SchoolNet: A Catalyst for Transforming Education in Ghana
William Anim Dankwa
Council for Scientific and Industrial Research, Ghana
Electronic communication and computer systems have been testified
worldwide as having significant impact on learning and teaching.
They have the potential to provide teachers and students with
useful up-to-date information and communication resources, motivate
students to learn by fostering sharing of ideas between teachers
and students. These are the reasons behind the establishment of
a SchoolNet in Ghana.
This paper critically looks at SchoolNet--a project that will
begin in March this year. Its goals, the infrastructure that is
to be put in place, implementation, the nature of schools to be
connected in the preliminary stages of the project and benefits
to be derived from it are all considered.
The paper also presents details of technical and administrative
problems to anticipate, political opinion, user support, training
programs available and the overall expectations of the project.
Ghana is one of the countries of West Africa that has seen some
improvement in its developmental efforts in the last few years.
Many sectors of the country's economy have had these improvements
due to the inflow of technology and ready access to information.
This has been made possible by the introduction of computers either
for storage of information or for processing data and lately for
accessing data from the outside world. Most of the computer users
in Ghana have made progress in their work and are asking for more,
while some institutions and ministries of Government have been
relegated to the background using old typewriters for data processing
and storage. One of the sectors that seems to be oblivious of
these improvements is the Ministry of Education. In all schools,
especially secondary schools, processing of administrative records
is done by manual typewriters.
Gradually, things are beginning to change since the duty on computers
that are meant for educational purposes has been waived. With
this waiver, there has been an influx of computers into the country
that is gradually helping to foster computer-mediated communication.
Internet in Ghana
Internet as a word become part of the Ghanaian diction only at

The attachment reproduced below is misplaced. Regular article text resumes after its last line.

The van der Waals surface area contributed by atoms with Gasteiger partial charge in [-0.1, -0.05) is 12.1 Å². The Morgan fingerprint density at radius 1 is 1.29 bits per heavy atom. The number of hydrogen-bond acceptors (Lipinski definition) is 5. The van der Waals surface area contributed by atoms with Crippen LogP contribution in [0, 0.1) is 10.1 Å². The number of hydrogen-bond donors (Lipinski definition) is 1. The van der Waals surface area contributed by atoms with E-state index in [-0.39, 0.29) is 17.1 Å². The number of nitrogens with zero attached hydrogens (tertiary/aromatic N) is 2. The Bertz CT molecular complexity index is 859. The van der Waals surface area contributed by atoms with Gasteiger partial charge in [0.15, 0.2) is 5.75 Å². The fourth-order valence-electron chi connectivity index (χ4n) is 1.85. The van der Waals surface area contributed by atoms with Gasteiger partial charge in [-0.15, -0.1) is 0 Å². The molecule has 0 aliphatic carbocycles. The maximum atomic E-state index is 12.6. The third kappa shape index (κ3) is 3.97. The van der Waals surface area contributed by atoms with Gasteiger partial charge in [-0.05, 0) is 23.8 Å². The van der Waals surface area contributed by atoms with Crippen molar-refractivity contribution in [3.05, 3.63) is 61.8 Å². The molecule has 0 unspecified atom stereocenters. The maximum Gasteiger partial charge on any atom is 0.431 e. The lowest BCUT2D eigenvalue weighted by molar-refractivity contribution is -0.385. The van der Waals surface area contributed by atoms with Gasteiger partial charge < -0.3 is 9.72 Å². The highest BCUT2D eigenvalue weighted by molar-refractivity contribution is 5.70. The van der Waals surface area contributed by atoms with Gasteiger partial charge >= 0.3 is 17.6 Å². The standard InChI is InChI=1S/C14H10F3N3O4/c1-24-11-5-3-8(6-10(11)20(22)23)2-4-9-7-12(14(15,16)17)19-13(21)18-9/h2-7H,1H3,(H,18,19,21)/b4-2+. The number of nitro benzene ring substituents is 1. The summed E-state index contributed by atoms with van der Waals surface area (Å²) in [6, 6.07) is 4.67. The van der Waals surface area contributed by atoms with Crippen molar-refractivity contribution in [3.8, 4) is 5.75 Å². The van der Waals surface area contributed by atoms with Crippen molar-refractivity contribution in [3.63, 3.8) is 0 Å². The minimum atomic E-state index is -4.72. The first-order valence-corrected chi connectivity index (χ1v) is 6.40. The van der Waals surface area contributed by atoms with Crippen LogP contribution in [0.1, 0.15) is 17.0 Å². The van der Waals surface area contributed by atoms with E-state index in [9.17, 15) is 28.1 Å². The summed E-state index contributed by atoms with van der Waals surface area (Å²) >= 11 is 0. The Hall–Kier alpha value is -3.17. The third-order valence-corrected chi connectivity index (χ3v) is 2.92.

the end of 1994 when Network Computer Services (NCS) finalized
arrangements with a provider to begin test of full IP services
in Ghana. E-mail however has been known since 1989 but usage as
a means of communication gained prominence only during the latter
part of 1995. With these developments and the experience obtained,
it is becoming increasingly clearer that all sectors of the economy
could benefit from this idea of networking. In fact Ghana can
make gains through advertising and creation of a home page on
tourism, industry, agriculture, health and education.
Following the examples of other countries, especially the industrialized
countries, it is clear that the educational sector can have a
big boost when schools are networked. It is a result of the gains
in other places that the SchoolNet project has been initiated
to help transform secondary education in Ghana.
SchoolNet is a nonprofit project initiated by Dr. Gideon Chonia,
a lecturer of computer science at Zurich University, to help Ghanaian
secondary school students take advantage of computer networking
to enhance their learning, socializing and communications skills.
Structure of operation
The project will be initially managed by Chonia Informatica, which
owns GhanaNet, a Local e-mail service provider. In Ghana, the
project will be coordinated by the SchoolNet Committee, which
is a 12-member committee made up representative teachers drawn
from the 10 regions of Ghana and others who have shown considerable
interest in the project.
The committee has the following responsibilities:
- General administration of the project
- Representation of local needs
- Management of finances
- Coordination of fundraising activities when the need arises
to sustain the project
- Nomination of persons for the position of Network engineer
and any other initiative that is likely to enhance and sustain
Apart from this committee, SchoolNet will also be staffed by an
informatic supporter and a Ghana network engineer who will provide
the needed technical and software advice and expertise as well
as train students and teachers who will be playing key roles in
their respective schools.